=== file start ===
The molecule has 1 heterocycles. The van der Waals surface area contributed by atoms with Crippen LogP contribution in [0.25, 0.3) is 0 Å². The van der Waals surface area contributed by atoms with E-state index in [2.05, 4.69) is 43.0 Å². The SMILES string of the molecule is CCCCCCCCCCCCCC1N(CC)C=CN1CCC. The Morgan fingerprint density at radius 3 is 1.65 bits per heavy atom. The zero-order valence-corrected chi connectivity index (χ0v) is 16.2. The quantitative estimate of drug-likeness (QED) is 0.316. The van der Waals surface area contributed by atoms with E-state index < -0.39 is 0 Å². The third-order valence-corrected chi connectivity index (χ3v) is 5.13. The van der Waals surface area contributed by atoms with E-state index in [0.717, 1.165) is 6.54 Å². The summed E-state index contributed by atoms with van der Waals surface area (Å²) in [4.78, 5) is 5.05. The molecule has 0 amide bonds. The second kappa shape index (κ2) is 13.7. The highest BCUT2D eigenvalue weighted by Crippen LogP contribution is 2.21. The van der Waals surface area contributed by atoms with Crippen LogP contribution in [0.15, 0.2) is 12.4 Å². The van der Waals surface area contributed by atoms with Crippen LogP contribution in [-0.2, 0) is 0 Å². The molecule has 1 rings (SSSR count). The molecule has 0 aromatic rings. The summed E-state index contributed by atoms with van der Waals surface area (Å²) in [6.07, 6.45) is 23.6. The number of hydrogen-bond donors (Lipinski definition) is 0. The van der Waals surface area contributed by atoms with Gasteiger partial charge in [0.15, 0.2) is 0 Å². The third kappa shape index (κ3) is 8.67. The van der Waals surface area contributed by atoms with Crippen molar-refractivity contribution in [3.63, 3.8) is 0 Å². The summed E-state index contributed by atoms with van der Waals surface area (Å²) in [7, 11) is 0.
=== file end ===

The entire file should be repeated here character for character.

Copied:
The molecule has 1 heterocycles. The van der Waals surface area contributed by atoms with Crippen LogP contribution in [0.25, 0.3) is 0 Å². The van der Waals surface area contributed by atoms with E-state index in [2.05, 4.69) is 43.0 Å². The SMILES string of the molecule is CCCCCCCCCCCCCC1N(CC)C=CN1CCC. The Morgan fingerprint density at radius 3 is 1.65 bits per heavy atom. The zero-order valence-corrected chi connectivity index (χ0v) is 16.2. The quantitative estimate of drug-likeness (QED) is 0.316. The van der Waals surface area contributed by atoms with E-state index < -0.39 is 0 Å². The third-order valence-corrected chi connectivity index (χ3v) is 5.13. The van der Waals surface area contributed by atoms with E-state index in [0.717, 1.165) is 6.54 Å². The summed E-state index contributed by atoms with van der Waals surface area (Å²) in [4.78, 5) is 5.05. The molecule has 0 amide bonds. The second kappa shape index (κ2) is 13.7. The highest BCUT2D eigenvalue weighted by Crippen LogP contribution is 2.21. The van der Waals surface area contributed by atoms with Crippen LogP contribution in [0.15, 0.2) is 12.4 Å². The van der Waals surface area contributed by atoms with Crippen LogP contribution in [-0.2, 0) is 0 Å². The molecule has 1 rings (SSSR count). The molecule has 0 aromatic rings. The summed E-state index contributed by atoms with van der Waals surface area (Å²) in [6.07, 6.45) is 23.6. The number of hydrogen-bond donors (Lipinski definition) is 0. The van der Waals surface area contributed by atoms with Gasteiger partial charge in [0.15, 0.2) is 0 Å². The third kappa shape index (κ3) is 8.67. The van der Waals surface area contributed by atoms with Crippen molar-refractivity contribution in [3.63, 3.8) is 0 Å². The summed E-state index contributed by atoms with van der Waals surface area (Å²) in [7, 11) is 0.